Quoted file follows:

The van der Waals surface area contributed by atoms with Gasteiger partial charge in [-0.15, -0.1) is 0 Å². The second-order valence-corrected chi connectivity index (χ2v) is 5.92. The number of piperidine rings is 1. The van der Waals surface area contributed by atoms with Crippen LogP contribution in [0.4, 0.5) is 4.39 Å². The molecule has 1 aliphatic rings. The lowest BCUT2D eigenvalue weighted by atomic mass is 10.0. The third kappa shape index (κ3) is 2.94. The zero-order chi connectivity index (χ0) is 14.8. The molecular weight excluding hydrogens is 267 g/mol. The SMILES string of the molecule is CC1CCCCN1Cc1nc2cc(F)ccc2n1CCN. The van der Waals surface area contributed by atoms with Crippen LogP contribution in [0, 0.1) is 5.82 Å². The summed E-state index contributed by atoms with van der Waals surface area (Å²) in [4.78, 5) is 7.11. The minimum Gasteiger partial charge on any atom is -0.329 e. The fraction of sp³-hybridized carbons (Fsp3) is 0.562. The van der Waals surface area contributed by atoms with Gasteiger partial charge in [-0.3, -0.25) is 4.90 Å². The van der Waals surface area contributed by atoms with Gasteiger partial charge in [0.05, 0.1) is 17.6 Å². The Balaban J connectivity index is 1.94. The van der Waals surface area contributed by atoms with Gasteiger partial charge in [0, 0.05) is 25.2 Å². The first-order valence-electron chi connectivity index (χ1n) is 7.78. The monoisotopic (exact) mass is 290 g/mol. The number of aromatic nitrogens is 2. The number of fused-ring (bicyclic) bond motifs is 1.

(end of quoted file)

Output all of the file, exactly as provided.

The van der Waals surface area contributed by atoms with Gasteiger partial charge in [-0.15, -0.1) is 0 Å². The second-order valence-corrected chi connectivity index (χ2v) is 5.92. The number of piperidine rings is 1. The van der Waals surface area contributed by atoms with Crippen LogP contribution in [0.4, 0.5) is 4.39 Å². The molecule has 1 aliphatic rings. The lowest BCUT2D eigenvalue weighted by atomic mass is 10.0. The third kappa shape index (κ3) is 2.94. The zero-order chi connectivity index (χ0) is 14.8. The molecular weight excluding hydrogens is 267 g/mol. The SMILES string of the molecule is CC1CCCCN1Cc1nc2cc(F)ccc2n1CCN. The van der Waals surface area contributed by atoms with Crippen LogP contribution in [0, 0.1) is 5.82 Å². The summed E-state index contributed by atoms with van der Waals surface area (Å²) in [4.78, 5) is 7.11. The minimum Gasteiger partial charge on any atom is -0.329 e. The fraction of sp³-hybridized carbons (Fsp3) is 0.562. The van der Waals surface area contributed by atoms with Gasteiger partial charge in [-0.3, -0.25) is 4.90 Å². The van der Waals surface area contributed by atoms with Gasteiger partial charge in [0.05, 0.1) is 17.6 Å². The Balaban J connectivity index is 1.94. The van der Waals surface area contributed by atoms with Gasteiger partial charge in [0, 0.05) is 25.2 Å². The first-order valence-electron chi connectivity index (χ1n) is 7.78. The monoisotopic (exact) mass is 290 g/mol. The number of aromatic nitrogens is 2. The number of fused-ring (bicyclic) bond motifs is 1.